In Canada we celebrate a pluralism of cultures in which none has special privileges and all share in shaping our common life. But as cultures come together, they bring with them the apparently unwelcome “baggage” of religion. Sensing the potential for conflict, we opt to pretend that the cultural life of peoples can somehow be shorn of its “outmoded” and difficult religious dimension. Martin Luther King Jr. galvanized a nation by championing the social implications of a religious vision shared by the two visible faiths in America at that time – Christianity and Judaism. Finding a shared vision that will honour the plurality of living faiths in Canada at the beginning of the twenty-first century will be a more complicated and difficult task. But the difficulty of a vital task is no reason to abandon it.

Moreover, ignoring the place of religion in contemporary pluralism will not only deny Canada the spiritual resources that can strengthen our common life. It will also contribute substantially to the very thing we fear — the religious and cultural balkanization of Canada. Suspicion of those who are “other” thrives on ignorance and generates fear and distrust, the ominous legacy of a society that shunts religion to shadows.

The future of any civil society is grounded in a continuing conversation about the values and convictions that underwrite participation in that society. Our current practice as a society is to insist that questions of life and death, of purpose and meaning, of vocation, values, and community must be decided without reference to the very terms in which those questions are grounded. Our leaders’ response to the events of September 11 — “Shop! Buy! Consume!” — unmasks the impoverished state of public social thought in our country. Such banality is increasingly inevitable, because the common good cannot be understood — much less served — without reference to the fact that the majority of Canadians ground their sense of “the good” in the living faith traditions of which they are — by their own definition – members. While proportion of census respondents claiming no religious affiliation has risen to 15 per cent, that means that fully 85 per cent of Canadians do identify themselves as affiliated with one of the living faiths that make up the lively religious mosaic of our country, traditions that hold out the possibility that we hunger for something deeper than a competitive edge in a dispirited economy.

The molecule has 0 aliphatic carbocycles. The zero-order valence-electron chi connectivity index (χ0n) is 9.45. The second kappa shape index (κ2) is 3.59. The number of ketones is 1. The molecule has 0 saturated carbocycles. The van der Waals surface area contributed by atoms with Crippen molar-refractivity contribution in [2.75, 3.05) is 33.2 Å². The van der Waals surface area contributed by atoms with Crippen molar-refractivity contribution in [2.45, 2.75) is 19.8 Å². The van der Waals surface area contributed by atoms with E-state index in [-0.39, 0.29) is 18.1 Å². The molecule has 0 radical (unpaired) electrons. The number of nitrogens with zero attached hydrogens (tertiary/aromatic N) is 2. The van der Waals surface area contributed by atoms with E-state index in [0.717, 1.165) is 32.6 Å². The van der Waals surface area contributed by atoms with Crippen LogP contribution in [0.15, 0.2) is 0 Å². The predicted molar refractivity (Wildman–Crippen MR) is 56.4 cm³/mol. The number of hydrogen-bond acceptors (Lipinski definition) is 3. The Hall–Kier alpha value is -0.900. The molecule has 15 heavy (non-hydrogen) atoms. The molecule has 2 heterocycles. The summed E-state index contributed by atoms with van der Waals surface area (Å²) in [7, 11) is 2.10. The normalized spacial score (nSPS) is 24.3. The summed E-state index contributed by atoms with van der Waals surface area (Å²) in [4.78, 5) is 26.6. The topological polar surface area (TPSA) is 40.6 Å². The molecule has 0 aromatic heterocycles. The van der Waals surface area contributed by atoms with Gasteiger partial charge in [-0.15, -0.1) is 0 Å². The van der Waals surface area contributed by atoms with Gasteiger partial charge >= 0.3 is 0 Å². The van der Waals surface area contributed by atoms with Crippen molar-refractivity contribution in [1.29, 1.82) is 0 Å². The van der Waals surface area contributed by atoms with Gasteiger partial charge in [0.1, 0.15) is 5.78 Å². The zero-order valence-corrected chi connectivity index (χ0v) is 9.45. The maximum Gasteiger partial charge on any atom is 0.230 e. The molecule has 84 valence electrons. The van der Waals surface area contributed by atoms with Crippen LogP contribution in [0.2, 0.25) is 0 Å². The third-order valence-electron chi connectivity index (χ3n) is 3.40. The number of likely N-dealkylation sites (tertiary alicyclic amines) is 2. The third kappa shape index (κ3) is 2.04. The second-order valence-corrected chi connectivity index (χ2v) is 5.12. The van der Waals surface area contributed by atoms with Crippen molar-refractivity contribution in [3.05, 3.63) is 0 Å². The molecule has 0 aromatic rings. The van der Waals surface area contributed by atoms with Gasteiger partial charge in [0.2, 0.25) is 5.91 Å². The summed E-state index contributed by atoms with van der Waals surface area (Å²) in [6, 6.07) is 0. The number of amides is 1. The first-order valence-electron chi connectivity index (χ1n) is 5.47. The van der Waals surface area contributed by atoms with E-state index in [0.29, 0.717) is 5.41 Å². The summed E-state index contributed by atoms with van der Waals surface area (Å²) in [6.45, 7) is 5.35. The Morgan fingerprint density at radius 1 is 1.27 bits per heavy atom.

These faiths are not simply versions of one another. They differ, and are sometimes at odds. Each of them has a fanatical edge. But when Anglican Archbishop Terence Finlay and Muslim Imam Abdul Hai Patel walked side-by-side from a memorial service in Toronto to sign the book of remembrance for victims of Sept. 11, we caught a glimpse of an interfaith future rooted in respect and companionship. There is no spiritual health in mutual ignorance, suspicion, and hostility. There is no social health in ignoring the human spirit and the traditions that attend to it.

It is time to acknowledge the legitimate participation of Canada’s living faith traditions in addressing our common life as Canadians. Such participation will mean hard work for our religious and civil leaders, and for us all. Only serious consideration of the alternative — continued aimless plodding towards a spiritually vacant, sterile and balkanized society — can convince us to do that work together.